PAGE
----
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Undertreatment of human immunodeficiency virus in psychiatric inpatients: a cross-sectional study of seroprevalence and associated factors

Authors Gonzalez-Torres MA, Salazar MA, Imaz M, Inchausti L, Ibañez B, Fernandez-Rivas A, Pastor J, Anguiano B, Muñoz P, Ruiz E, Oraa R, Bustamante S, Alvarez de Eulate S, Cisterna R

Received 28 December 2014

Accepted for publication 23 February 2015

Published 11 June 2015 Volume 2015:11 Pages 1421—1426


Checked for plagiarism Yes

Review by Single anonymous peer review

Peer reviewer comments 2

Editor who approved publication: Dr Roger Pinder

Miguel Angel Gonzalez-Torres,1,2 Miguel Angel Salazar,3 Manuel Imaz,4 Lucía Inchausti,1,2 Berta Ibañez,5 Aranzazu Fernandez-Rivas,1,2 Javier Pastor,3 Bosco Anguiano,3 Pedro Muñoz,3 Eduardo Ruiz,1,2 Rodrigo Oraa,3 Sonia Bustamante,1,2 Sofia Alvarez de Eulate,2 Ramón Cisterna4,6

1Department of Neuroscience, University of the Basque Country, 2Psychiatry Service, Basurto University Hospital, Bilbao, 3Mental Health Network of Biscay, Basque Health Service, Biscay, 4Microbiology Service, Basurto University Hospital, Bilbao, 5Navarra Biomed-Miguel Servet Foundation, Red de Investigación en Servicios Sanitarios y Enfermedades Crónicas (REDISSEC), Pamplona, 6Department of Microbiology, University of the Basque Country, Bilbao, Spain

Background: The aims of this study were to evaluate the prevalence of HIV and its associated demographic and clinical factors among psychiatric inpatients of a general hospital.
Methods: This was a single-center, observational, cross-sectional study that included patients consecutively admitted to our unit aged 16 years or older and with no relevant cognitive problems. The patients were evaluated using a semistructured interview and an appropriate test for HIV infection.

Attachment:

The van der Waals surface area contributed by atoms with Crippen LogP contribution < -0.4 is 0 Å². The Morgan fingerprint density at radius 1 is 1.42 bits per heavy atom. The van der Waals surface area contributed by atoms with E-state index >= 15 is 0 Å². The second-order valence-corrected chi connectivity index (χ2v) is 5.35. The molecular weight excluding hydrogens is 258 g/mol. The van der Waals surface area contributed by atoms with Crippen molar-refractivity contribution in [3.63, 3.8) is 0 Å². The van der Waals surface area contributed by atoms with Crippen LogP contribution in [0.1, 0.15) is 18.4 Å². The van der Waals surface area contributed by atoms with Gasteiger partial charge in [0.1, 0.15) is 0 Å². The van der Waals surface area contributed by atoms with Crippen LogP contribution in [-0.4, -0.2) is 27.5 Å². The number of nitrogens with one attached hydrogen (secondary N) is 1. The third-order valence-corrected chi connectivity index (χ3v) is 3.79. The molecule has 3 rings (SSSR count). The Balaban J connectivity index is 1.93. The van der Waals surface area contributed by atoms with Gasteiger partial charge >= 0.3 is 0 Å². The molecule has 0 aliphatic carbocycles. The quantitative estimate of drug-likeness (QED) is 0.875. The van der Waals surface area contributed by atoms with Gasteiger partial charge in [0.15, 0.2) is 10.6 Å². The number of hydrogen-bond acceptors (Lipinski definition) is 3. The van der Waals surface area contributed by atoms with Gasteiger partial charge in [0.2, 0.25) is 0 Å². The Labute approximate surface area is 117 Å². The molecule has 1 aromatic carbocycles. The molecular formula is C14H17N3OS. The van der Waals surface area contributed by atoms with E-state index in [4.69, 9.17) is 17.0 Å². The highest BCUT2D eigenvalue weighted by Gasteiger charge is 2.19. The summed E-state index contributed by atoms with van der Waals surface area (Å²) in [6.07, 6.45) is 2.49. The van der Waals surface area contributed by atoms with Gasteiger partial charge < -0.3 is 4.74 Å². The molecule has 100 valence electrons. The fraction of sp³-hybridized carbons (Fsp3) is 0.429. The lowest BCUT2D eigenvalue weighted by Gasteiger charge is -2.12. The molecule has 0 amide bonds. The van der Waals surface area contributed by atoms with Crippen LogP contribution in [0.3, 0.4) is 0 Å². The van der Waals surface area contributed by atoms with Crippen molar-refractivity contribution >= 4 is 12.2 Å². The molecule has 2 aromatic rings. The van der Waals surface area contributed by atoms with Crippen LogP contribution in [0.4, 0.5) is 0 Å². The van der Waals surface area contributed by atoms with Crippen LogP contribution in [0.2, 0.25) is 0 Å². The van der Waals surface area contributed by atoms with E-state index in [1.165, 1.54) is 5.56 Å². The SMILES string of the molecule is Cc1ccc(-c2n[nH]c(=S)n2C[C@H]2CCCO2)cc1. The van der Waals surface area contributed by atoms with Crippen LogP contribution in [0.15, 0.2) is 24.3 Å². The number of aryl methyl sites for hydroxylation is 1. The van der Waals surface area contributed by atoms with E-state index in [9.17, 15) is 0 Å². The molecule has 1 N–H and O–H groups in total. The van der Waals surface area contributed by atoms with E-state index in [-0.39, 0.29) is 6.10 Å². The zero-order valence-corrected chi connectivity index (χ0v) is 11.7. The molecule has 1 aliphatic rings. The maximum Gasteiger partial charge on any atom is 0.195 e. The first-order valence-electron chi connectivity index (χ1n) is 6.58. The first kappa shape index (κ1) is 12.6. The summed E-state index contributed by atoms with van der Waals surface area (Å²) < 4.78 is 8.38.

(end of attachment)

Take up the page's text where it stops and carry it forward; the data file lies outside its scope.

Results: Of the 637 patients who were screened, 546 (86%) who consented to participate were included in the analyses. Twenty-five (4.6%, 95% confidence interval [CI] 3.0–6.8) patients were HIV-positive. The prevalence was higher among patients with substance misuse (17.4%, 95% CI 9.7–28.8). All except one of the 25 patients knew of their seropositive condition prior to participation in the study. Only 14 (56%) of the 25 seropositive patients had previously received pharmacological treatment for their infection. According to the multiple logistic regression analysis, the likelihood of HIV infection was lower in patients with higher levels of education and higher among patients who were single, had history of intravenous drug use, and had an HIV-positive partner, particularly if they did not use condoms. Among the patients with HIV infection, 18 (72%) had a history of suicide attempts compared with 181 (34.7%) of the patients without HIV infection (relative risk 2.1, 95% CI 1.6–2.7; P<0.001).
Conclusion: HIV infection is highly prevalent in patients admitted to a psychiatric unit, especially those with a diagnosis of substance misuse. Seropositive patients show very poor treatment adherence. The risk of suicide seems to be very high in this population. Implementing interventions to reduce the suicide risk and improve adherence to antiretroviral therapy and psychotropic medications seems crucial.

Keywords: severe mental illness, human immunodeficiency virus, adherence, epidemiology

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